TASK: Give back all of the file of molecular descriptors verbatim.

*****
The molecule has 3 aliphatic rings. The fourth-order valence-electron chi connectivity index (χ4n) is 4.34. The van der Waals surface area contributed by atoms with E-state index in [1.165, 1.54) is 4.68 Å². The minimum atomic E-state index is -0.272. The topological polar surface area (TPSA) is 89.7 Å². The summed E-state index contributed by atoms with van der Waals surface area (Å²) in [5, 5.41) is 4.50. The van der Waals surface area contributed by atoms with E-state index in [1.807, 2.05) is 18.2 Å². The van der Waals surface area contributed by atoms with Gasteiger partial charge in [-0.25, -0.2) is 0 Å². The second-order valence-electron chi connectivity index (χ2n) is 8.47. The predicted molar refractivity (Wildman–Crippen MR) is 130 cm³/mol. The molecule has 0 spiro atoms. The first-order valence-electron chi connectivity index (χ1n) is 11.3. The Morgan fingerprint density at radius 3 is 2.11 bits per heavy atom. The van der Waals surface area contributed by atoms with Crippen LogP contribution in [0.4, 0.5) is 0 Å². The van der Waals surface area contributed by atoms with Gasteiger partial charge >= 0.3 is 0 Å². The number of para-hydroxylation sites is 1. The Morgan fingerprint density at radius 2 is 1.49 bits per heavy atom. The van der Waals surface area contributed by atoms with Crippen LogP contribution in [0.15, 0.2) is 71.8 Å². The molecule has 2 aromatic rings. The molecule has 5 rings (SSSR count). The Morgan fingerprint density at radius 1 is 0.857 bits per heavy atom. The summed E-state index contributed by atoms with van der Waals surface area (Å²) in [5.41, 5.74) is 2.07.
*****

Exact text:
The molecule has 3 aliphatic rings. The fourth-order valence-electron chi connectivity index (χ4n) is 4.34. The van der Waals surface area contributed by atoms with E-state index in [1.165, 1.54) is 4.68 Å². The minimum atomic E-state index is -0.272. The topological polar surface area (TPSA) is 89.7 Å². The summed E-state index contributed by atoms with van der Waals surface area (Å²) in [5, 5.41) is 4.50. The van der Waals surface area contributed by atoms with E-state index in [1.807, 2.05) is 18.2 Å². The van der Waals surface area contributed by atoms with Gasteiger partial charge in [-0.25, -0.2) is 0 Å². The second-order valence-electron chi connectivity index (χ2n) is 8.47. The predicted molar refractivity (Wildman–Crippen MR) is 130 cm³/mol. The molecule has 0 spiro atoms. The first-order valence-electron chi connectivity index (χ1n) is 11.3. The Morgan fingerprint density at radius 3 is 2.11 bits per heavy atom. The van der Waals surface area contributed by atoms with Crippen LogP contribution in [0.4, 0.5) is 0 Å². The van der Waals surface area contributed by atoms with Gasteiger partial charge >= 0.3 is 0 Å². The number of para-hydroxylation sites is 1. The Morgan fingerprint density at radius 2 is 1.49 bits per heavy atom. The van der Waals surface area contributed by atoms with Crippen LogP contribution in [0.15, 0.2) is 71.8 Å². The molecule has 2 aromatic rings. The molecule has 5 rings (SSSR count). The Morgan fingerprint density at radius 1 is 0.857 bits per heavy atom. The summed E-state index contributed by atoms with van der Waals surface area (Å²) in [5.41, 5.74) is 2.07.